From Welkom Hier to Samen Hier: a logical continuation
By Liselot van Zantvoort, Programme Officer Migration & Human Rights
In 2015, there was something in the news every day about the arrival of refugees in the Netherlands. News about fortune seekers, ‘anti-asylum seeker centers’ actions and polarising texts often found their resonance online and in the media. At Justice and Peace, we missed a nuanced story: a story in which concerns about the arrival of refugees were heard, but in which people with solutions or with a refugee background also spoke. Although negative news predominated in the media, we heard the same negative opinions much less in conversations with Dutch people. We were asked much more often: I want to do something, but what can I mean for refugees who are in the Netherlands? We wanted to make this sound of solidarity louder.
That is why we organised a festival together with three other organisations from The Hague in February 2016, with the name ‘Welkom Hier‘ (Welcome Here). The festivals had something magical. We wanted to welcome refugees to The Hague and bring them into contact with the local The Hague people, but we also wanted to connect all organisations and citizens’ initiatives (which then sprouted like mushrooms). And it worked! More than 30 organisations were present and more than 750 visitors came to Theater aan het Spui to share their experiences with each other. In this way we showed together that there is solidarity with refugees in The Hague. That really felt like a relief between the negative news of the time.
During the festival in The Hague, a Delft organisation approached us to also organise a Welkom Hier festival in Delft, and that’s how the ball started rolling. Now, three and a half years later, we have held 19 festivals in 13 different cities and villages in the Netherlands. Every Welkom Hier festival brought together a diversity of people, and for refugees and status holders it was an easily accessible way to get in touch with Dutch people and local organisations.
In March 2019, we organised the last Welkom Hier festival, again in The Hague, in the form of a living room festival: Newcomers opened their house to give a message of welcome to Dutch people themselves. The festivals now feel less urgent than in 2016. I remember that a young Syrian man came to me during one of the festivals in Haarlem and told me that he felt part of the city for the first time, with people from all kinds of backgrounds together. During the festival he had started a conversation with someone in Dutch outside of his language lessons. I was happy for him, but at the same time I became a bit worried. Although the Welcome Here festivals brought a wide diversity of people together, it seemed that outside of these kinds of events there was little contact between Dutch people and newcomers.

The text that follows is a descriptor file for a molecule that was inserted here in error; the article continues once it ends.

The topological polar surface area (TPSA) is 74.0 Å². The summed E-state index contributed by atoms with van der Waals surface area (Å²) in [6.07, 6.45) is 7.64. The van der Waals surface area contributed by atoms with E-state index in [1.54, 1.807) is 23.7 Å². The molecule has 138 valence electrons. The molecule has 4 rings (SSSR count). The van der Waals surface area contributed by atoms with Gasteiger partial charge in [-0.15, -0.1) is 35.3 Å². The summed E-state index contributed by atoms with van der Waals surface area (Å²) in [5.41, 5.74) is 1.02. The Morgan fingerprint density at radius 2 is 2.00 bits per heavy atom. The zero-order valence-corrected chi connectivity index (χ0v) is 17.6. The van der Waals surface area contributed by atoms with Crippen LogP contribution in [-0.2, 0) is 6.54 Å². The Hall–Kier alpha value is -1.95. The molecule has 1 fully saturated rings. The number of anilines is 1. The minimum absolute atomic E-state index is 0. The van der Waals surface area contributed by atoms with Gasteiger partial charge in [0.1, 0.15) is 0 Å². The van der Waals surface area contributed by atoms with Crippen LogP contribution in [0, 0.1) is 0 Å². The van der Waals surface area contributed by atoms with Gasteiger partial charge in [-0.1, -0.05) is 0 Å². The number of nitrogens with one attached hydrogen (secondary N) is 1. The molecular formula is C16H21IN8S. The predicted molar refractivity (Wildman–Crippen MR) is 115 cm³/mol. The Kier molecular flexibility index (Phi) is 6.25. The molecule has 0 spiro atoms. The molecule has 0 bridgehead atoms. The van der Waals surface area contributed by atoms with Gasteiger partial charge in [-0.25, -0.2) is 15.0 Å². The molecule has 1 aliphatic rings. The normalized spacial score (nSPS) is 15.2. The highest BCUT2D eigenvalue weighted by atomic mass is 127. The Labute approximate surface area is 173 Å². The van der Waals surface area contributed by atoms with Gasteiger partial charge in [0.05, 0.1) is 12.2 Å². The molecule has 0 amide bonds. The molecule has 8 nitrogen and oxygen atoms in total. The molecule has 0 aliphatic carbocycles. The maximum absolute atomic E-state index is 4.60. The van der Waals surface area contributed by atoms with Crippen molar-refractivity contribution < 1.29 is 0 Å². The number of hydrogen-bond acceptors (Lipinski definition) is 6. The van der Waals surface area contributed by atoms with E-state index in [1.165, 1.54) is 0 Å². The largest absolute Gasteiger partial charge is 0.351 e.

A sequel to Welkom Hier
Although there was much informal and accessible contact between Dutch people and newcomers at the Welkom Hier festivals, it remained one-day events. That is a shame, because we noticed during the festivals that many Dutch people want to get in touch with newcomers and that newcomers need contact with Dutch people, but that they encounter each other so little. This made us think about building more sustainable contacts. When we met the founders of the Canadian ‘ Together Project’ (an initiative where five Canadians are linked to a newcomer), we were inspired for a concrete follow-up to Welkom Hier: Samen Hier (Together Here).
We launched Welkom Hier at the beginning of 2016 out of the urgency of welcoming newcomers, but the demand has changed in recent years from welcoming newcomers to providing a community that includes newcomers. This is because integration does not take place at the hands of the municipality, during Dutch language lessons or while visiting a Welkom Hier festival. As far as I am concerned, integration is about feeling yourself part of a community. As a newcomer you of course have to make an effort yourself, but not alone. It also requires openness from a receiving community. With Samen Hier, we therefore link groups of friends, or a group of colleagues, neighbours, family members or other acquaintances for (at least) one year to a newcomer or newcomer family. Their little stories about baking gingerbread together, walking by the sea and going to the cinema are precisely the stories that we believe contribute to that nuanced story about refugees, integration and an inclusive society. I hope that Samen Hier can connect as many people as possible with each other, but in the end I naturally hope that Samen Hier will one day no longer be necessary as ‘matchmakers’ between the Dutch groups of friends and newcomers.